When the rest of the computer industry zigs, Dell Computer Corp. zags. That’s a big reason why Dell is a $32 billion company with a powerful, direct-to-the-customer business model.
Now Dell is at it again. During this period of economic upheaval, Dell has done better than most, winning new market share in PCs and moving into the enterprise arena – servers, switches, and storage products. But even Dell has had setbacks: Over the past two and a half years, the company’s stock price has dropped more than 50%. Last year, Dell experienced big layoffs, eliminating nearly 6,000 jobs.
For most of the computer industry – for most companies, even – the predictable response to layoffs is to refocus with even greater intensity on pure performance. Dell, true to form, has had its own reaction: a first-ever round of intense corporate soul-searching.
At the company’s headquarters in Austin, Texas, there’s a new question: Beyond pure financial performance, what does it mean to be a great company? The man who is most engaged with this introspection is Dell president and COO Kevin Rollins, a former Bain & Co. vice president who came to the company six years ago and who is widely credited with bringing a consultant’s passion for rigorous measurement along with him. Now, however, Rollins is obsessed with more than the numbers. He’s devised a new initiative called “The Soul of Dell,” which is designed to examine the company’s culture and to find ways for Dell to be more than just the world’s most efficient, relentless, and competitive machine.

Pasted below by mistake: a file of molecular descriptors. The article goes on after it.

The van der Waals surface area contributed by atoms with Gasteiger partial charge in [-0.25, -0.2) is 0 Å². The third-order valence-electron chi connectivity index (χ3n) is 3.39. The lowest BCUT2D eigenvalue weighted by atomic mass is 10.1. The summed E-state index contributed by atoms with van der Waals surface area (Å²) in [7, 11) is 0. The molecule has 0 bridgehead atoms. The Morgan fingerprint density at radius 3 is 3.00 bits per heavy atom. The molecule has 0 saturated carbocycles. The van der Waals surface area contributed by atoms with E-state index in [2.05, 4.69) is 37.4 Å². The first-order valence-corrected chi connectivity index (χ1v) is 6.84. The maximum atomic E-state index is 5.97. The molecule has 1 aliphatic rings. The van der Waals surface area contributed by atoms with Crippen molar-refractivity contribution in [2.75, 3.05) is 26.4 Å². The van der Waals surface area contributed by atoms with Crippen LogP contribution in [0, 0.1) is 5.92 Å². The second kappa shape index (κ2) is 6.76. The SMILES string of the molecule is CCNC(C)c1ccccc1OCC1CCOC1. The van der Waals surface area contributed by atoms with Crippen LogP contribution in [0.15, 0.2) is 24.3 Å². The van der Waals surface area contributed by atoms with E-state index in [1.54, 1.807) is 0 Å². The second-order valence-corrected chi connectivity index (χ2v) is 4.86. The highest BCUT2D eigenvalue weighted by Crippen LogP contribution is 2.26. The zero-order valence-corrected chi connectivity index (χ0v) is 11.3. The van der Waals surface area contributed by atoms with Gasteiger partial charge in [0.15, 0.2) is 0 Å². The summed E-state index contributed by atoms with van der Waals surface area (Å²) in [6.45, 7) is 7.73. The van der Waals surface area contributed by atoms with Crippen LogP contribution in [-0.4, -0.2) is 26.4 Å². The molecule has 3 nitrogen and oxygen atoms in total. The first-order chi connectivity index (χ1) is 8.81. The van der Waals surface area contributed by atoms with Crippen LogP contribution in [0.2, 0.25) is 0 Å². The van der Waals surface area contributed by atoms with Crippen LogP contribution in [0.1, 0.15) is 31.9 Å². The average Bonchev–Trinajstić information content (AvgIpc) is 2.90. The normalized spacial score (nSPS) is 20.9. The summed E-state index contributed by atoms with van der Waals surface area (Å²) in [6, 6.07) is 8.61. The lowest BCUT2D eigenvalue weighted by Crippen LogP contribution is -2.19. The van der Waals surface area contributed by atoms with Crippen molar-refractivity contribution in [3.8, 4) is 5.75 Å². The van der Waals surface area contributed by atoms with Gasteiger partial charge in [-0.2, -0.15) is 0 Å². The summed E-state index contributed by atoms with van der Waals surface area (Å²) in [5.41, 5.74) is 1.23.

Fast Company talked to Rollins about how the program originated and about the kind of place that he would like Dell to be.